LINDSAY: Let me just add one point, going back to what you said. The problem is that it does look like the Bush administration is going to sell these bunker-buster bombs to Israel and pray that the Israelis get it right. The problem is that the Israelis do not have the reach, they don’t have the planes nearby to do the job right. And the biggest disaster would be to try and take out Iran’s nuclear program and fail. The United States would have a much better chance of getting the job done. And so it seems to me the U.S. needs to step up to the plate. And if it comes down to it, if negotiations fail, the U.S. is the one that needs to step up to the plate and get the job done.

MITCHELL: Be prepared to do it— and not by proxy. Would it make any difference whether John Kerry or George Bush is elected in terms of the moribund road map for peace and the Israeli-Palestinian negotiations? Let’s go down the aisle here.

LINDSAY: One of the most striking things about the first presidential debate was that we had no real discussion about the Palestinian-Israeli peace process, the road map, whether it was going to work or not.

MITCHELL: Is that because neither has solutions, and they would both rather avoid being pinned down on—

LINDSAY: I think it’s partly—

MITCHELL: [Inaudible]--constituent groups?

LINDSAY: It’s partly the choice of moderator, what questions the moderator asks; but also neither one seemed to really want eagerly go into it, because historically the Israeli-Palestinian issue has been one that can consume vast amounts of a president’s time but not produce the kind of breakthroughs that presidents like to see. I mean, presidents want to get things done. They have limited amounts of time. It’s not attractive. And this is another one of these issues that’s in the in box which is really, really hard. And I think this is something Walter has talked about at great length. We clearly are seeing sort of a divergence between the United States and its European allies over the question of relations toward Israel, how Israel is perceived, which is a real irritant, not just in terms of America’s relations with the Arab world, but also in terms of our relations with the Europeans. And I’m not sure how we are going to get it back on the road. The Bush administration has sort of come back to the Israeli-Palestinian issue sort of fitfully when events have forced them to do something. I’m not really sure what exactly it is that Senator Kerry would do that would make a difference, other than that he’s made it very clear that he believes in diplomacy, in part because it’s again hard to imagine a solution that is going to satisfy people, and there are lots of people active in this process who have a very big stake in making sure it doesn’t succeed.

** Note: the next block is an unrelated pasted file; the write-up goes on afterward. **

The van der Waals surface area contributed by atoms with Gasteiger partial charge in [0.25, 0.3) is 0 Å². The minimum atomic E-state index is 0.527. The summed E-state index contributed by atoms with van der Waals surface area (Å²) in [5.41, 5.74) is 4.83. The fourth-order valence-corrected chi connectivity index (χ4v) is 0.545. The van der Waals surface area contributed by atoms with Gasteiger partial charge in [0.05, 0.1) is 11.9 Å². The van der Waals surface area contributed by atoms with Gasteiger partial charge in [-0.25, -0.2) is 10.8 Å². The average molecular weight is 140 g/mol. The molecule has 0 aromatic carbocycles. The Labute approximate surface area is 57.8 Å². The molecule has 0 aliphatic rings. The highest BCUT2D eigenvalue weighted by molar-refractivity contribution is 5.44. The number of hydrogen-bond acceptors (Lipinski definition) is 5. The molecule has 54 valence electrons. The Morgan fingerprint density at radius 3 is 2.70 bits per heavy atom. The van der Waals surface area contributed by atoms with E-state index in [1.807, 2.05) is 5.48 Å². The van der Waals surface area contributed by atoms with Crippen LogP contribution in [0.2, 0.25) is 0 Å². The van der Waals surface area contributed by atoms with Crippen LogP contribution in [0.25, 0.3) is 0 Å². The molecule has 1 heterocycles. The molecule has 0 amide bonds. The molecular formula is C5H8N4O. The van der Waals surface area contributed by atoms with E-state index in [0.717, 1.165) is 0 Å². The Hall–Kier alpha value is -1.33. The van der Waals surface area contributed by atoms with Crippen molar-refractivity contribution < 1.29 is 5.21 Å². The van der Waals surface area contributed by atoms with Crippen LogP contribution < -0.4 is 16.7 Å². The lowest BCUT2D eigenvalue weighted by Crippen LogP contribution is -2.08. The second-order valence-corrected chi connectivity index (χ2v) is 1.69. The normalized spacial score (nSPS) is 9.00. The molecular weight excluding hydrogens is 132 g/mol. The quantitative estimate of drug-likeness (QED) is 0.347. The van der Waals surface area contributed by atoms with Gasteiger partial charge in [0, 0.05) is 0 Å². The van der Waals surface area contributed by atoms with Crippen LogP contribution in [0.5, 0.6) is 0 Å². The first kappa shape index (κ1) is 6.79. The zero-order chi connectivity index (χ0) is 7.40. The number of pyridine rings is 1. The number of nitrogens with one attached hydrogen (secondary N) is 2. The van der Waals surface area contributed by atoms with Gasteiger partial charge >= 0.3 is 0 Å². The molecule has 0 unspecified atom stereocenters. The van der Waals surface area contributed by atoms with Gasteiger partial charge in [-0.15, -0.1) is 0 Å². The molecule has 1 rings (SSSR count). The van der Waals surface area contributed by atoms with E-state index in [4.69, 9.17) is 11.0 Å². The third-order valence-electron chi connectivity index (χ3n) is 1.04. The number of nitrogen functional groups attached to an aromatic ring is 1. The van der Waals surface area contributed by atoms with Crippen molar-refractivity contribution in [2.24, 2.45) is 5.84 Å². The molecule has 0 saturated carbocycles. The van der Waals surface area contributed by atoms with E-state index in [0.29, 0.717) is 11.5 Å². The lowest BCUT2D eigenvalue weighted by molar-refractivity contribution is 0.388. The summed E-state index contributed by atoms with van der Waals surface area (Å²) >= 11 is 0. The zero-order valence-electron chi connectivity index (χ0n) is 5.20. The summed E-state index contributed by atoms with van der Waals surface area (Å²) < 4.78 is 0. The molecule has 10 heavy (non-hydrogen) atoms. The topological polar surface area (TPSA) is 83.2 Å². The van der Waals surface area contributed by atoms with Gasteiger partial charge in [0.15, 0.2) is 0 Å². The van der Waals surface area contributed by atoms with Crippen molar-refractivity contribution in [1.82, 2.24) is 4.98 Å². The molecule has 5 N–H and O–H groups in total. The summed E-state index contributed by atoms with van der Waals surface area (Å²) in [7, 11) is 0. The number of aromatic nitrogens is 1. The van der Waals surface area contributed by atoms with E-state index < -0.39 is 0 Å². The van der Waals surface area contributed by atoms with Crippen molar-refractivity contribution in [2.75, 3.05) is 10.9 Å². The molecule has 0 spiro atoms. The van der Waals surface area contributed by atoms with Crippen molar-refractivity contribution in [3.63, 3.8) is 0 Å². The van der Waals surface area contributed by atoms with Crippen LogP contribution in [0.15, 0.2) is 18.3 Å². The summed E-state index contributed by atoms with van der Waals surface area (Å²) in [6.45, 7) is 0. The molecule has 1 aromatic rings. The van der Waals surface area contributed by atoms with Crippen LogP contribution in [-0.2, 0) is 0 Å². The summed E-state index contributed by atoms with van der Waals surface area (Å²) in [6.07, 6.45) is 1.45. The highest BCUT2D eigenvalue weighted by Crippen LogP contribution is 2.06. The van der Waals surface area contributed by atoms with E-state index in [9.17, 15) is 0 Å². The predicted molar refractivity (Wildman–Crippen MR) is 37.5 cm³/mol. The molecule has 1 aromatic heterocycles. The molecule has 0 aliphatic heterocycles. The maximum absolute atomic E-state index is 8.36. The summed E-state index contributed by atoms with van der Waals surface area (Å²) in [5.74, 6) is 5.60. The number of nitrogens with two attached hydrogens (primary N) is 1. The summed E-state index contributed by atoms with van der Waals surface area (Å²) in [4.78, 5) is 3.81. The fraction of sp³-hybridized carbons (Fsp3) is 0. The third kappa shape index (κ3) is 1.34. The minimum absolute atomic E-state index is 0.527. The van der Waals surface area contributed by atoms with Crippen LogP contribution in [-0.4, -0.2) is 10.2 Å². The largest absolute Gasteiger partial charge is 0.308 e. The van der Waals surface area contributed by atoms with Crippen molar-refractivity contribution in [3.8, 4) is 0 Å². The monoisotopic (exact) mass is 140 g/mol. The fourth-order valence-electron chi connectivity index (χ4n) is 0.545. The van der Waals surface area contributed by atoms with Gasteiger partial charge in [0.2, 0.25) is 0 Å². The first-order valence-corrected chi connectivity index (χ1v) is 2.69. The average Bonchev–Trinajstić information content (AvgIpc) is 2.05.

MITCHELL: Well, would a President Kerry have a special envoy or park his secretary of state in the shuttle diplomacy, in stark contrast to President Bush where Colin Powell, after getting burned a couple of times and having the White House change the policy while he was literally in [Israeli Prime Minister] Ariel Sharon’s front yard, that the press secretary disavowed the policy on that very day. Would the next secretary of state in a Kerry administration be more emboldened and take a bigger risk than Powell has taken and commit to it?